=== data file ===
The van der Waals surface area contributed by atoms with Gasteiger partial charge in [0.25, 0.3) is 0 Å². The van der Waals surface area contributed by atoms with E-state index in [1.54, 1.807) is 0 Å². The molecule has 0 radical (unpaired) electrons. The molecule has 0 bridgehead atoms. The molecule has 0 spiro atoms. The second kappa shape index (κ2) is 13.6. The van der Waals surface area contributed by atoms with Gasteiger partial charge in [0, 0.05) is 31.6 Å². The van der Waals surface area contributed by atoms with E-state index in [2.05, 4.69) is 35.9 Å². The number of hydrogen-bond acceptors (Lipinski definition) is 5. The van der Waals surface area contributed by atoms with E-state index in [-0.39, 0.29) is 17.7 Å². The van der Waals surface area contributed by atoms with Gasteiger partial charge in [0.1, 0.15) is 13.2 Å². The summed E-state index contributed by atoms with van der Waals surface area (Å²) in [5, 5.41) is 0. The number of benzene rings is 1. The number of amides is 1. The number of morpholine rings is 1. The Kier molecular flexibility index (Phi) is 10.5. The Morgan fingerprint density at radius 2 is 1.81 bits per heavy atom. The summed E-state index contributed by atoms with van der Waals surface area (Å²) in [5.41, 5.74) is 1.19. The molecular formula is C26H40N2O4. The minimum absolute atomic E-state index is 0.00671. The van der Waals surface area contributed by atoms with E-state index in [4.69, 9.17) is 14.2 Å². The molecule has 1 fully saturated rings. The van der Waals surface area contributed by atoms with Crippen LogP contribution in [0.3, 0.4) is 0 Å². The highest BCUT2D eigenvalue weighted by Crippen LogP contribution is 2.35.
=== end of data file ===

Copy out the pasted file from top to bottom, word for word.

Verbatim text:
The van der Waals surface area contributed by atoms with Gasteiger partial charge in [0.25, 0.3) is 0 Å². The van der Waals surface area contributed by atoms with E-state index in [1.54, 1.807) is 0 Å². The molecule has 0 radical (unpaired) electrons. The molecule has 0 bridgehead atoms. The molecule has 0 spiro atoms. The second kappa shape index (κ2) is 13.6. The van der Waals surface area contributed by atoms with Gasteiger partial charge in [0, 0.05) is 31.6 Å². The van der Waals surface area contributed by atoms with E-state index in [2.05, 4.69) is 35.9 Å². The number of hydrogen-bond acceptors (Lipinski definition) is 5. The van der Waals surface area contributed by atoms with E-state index in [-0.39, 0.29) is 17.7 Å². The van der Waals surface area contributed by atoms with Gasteiger partial charge in [0.1, 0.15) is 13.2 Å². The summed E-state index contributed by atoms with van der Waals surface area (Å²) in [5, 5.41) is 0. The number of benzene rings is 1. The number of amides is 1. The number of morpholine rings is 1. The Kier molecular flexibility index (Phi) is 10.5. The Morgan fingerprint density at radius 2 is 1.81 bits per heavy atom. The summed E-state index contributed by atoms with van der Waals surface area (Å²) in [5.41, 5.74) is 1.19. The molecular formula is C26H40N2O4. The minimum absolute atomic E-state index is 0.00671. The van der Waals surface area contributed by atoms with E-state index in [4.69, 9.17) is 14.2 Å². The molecule has 1 fully saturated rings. The van der Waals surface area contributed by atoms with Crippen LogP contribution in [0.3, 0.4) is 0 Å². The highest BCUT2D eigenvalue weighted by Crippen LogP contribution is 2.35.